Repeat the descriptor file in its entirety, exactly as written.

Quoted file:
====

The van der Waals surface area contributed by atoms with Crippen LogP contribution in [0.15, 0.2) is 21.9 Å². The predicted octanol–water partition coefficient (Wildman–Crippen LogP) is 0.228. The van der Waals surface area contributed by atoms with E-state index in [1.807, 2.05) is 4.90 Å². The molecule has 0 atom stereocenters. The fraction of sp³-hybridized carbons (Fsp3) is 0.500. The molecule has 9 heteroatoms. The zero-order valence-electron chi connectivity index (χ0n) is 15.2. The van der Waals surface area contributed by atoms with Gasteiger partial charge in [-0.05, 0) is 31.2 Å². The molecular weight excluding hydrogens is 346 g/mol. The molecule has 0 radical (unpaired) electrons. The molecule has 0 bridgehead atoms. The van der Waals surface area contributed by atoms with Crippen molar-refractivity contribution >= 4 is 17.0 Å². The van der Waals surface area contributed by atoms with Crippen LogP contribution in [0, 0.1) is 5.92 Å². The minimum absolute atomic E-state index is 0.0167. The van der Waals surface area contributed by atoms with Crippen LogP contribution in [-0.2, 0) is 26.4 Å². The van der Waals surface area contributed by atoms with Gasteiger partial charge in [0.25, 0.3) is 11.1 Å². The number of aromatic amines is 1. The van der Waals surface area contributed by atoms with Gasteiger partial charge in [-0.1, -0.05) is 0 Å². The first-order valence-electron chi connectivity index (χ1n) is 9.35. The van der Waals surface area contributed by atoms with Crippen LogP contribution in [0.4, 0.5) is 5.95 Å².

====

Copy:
The van der Waals surface area contributed by atoms with Crippen LogP contribution in [0.15, 0.2) is 21.9 Å². The predicted octanol–water partition coefficient (Wildman–Crippen LogP) is 0.228. The van der Waals surface area contributed by atoms with E-state index in [1.807, 2.05) is 4.90 Å². The molecule has 0 atom stereocenters. The fraction of sp³-hybridized carbons (Fsp3) is 0.500. The molecule has 9 heteroatoms. The zero-order valence-electron chi connectivity index (χ0n) is 15.2. The van der Waals surface area contributed by atoms with Gasteiger partial charge in [-0.05, 0) is 31.2 Å². The molecular weight excluding hydrogens is 346 g/mol. The molecule has 0 radical (unpaired) electrons. The molecule has 0 bridgehead atoms. The van der Waals surface area contributed by atoms with Crippen molar-refractivity contribution >= 4 is 17.0 Å². The van der Waals surface area contributed by atoms with Crippen LogP contribution in [0, 0.1) is 5.92 Å². The minimum absolute atomic E-state index is 0.0167. The van der Waals surface area contributed by atoms with Crippen LogP contribution in [-0.2, 0) is 26.4 Å². The van der Waals surface area contributed by atoms with Gasteiger partial charge in [0.25, 0.3) is 11.1 Å². The number of aromatic amines is 1. The van der Waals surface area contributed by atoms with Gasteiger partial charge in [-0.1, -0.05) is 0 Å². The first-order valence-electron chi connectivity index (χ1n) is 9.35. The van der Waals surface area contributed by atoms with Crippen LogP contribution in [0.4, 0.5) is 5.95 Å².